Nodding Onion is an edible native plant with a similar taste to onion and chives. It can be found in many of our garden beds and meadows.



  • Grows up to 45cm tall. Simple stem and leaves (similar look to green onion)
  • Small, clustered pink flowers that “nod” downwards.
  • Seed heads found in 3-lobed capsules
  • Whole plant smells strongly of onion when crushed.



  • Found in dry open woods and exposed grassy places
  • Prefers sandy soils, low elevations and is often found with Douglas-fir
  • Flowers from June to August
  • Shares the same genus as garlic, onion, leeks and chives


Bird and Pollinator Relationships:

Visited by a wide variety of native bees, wasps and hoverflies.


Traditional Use, Food and Medicine:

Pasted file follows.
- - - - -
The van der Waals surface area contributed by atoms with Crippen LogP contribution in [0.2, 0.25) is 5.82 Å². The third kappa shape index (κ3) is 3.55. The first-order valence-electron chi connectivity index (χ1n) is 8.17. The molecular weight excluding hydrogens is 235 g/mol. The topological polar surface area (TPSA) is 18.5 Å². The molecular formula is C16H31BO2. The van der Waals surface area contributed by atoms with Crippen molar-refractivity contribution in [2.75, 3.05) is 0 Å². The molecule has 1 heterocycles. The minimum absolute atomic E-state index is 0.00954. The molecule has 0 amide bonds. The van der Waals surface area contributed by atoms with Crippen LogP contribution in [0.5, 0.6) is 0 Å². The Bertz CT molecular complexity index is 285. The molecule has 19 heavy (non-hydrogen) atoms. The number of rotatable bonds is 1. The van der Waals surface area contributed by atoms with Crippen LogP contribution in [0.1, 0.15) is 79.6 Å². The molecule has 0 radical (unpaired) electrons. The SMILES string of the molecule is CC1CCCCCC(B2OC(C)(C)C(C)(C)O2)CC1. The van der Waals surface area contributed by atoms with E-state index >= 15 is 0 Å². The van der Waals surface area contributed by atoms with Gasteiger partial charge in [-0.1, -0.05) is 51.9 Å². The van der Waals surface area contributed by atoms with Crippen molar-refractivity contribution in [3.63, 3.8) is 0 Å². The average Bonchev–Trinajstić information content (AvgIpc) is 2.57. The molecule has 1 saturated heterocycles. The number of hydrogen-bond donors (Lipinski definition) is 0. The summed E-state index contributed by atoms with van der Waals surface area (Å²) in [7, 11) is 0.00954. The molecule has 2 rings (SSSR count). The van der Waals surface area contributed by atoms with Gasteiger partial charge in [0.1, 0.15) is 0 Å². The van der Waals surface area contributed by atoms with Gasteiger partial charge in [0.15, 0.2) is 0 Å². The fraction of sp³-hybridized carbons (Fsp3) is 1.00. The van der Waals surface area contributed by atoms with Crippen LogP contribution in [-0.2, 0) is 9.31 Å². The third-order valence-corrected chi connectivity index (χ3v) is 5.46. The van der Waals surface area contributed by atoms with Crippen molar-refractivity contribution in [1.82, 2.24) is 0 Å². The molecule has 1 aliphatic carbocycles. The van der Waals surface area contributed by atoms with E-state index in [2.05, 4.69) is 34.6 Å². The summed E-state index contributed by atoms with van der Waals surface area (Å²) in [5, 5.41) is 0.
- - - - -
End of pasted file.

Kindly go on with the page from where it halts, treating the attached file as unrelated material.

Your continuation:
Consumed by many First Nations including the Cowichan, Sechelt, Squamish, Comox, Tsimshian, Makah and Kwakwaka’wakw. Bulbs are cooked/steamed in pits. Mainland Comox cooked them with seal and duck to take away fishy flavour. When cooked, nodding onion loses its strong odour and flavour and becomes sweet and blackish in colour. The district of Lillooet was once covered in nodding onions; in the Salish language, Lillooet means “place of many onions.”


Similar Species:

Often confused by novice harvesters with death camas which does not have an onion smell (i.e. how to tell them apart).



Habitat loss due to housing and industrial development. Threatened by environmental pollution and invasive species.


Sources: Plants of Coastal BC (Pojar & Mackinnon), Edible and Medicinal Flora of the West Coast (Varner), SD61 (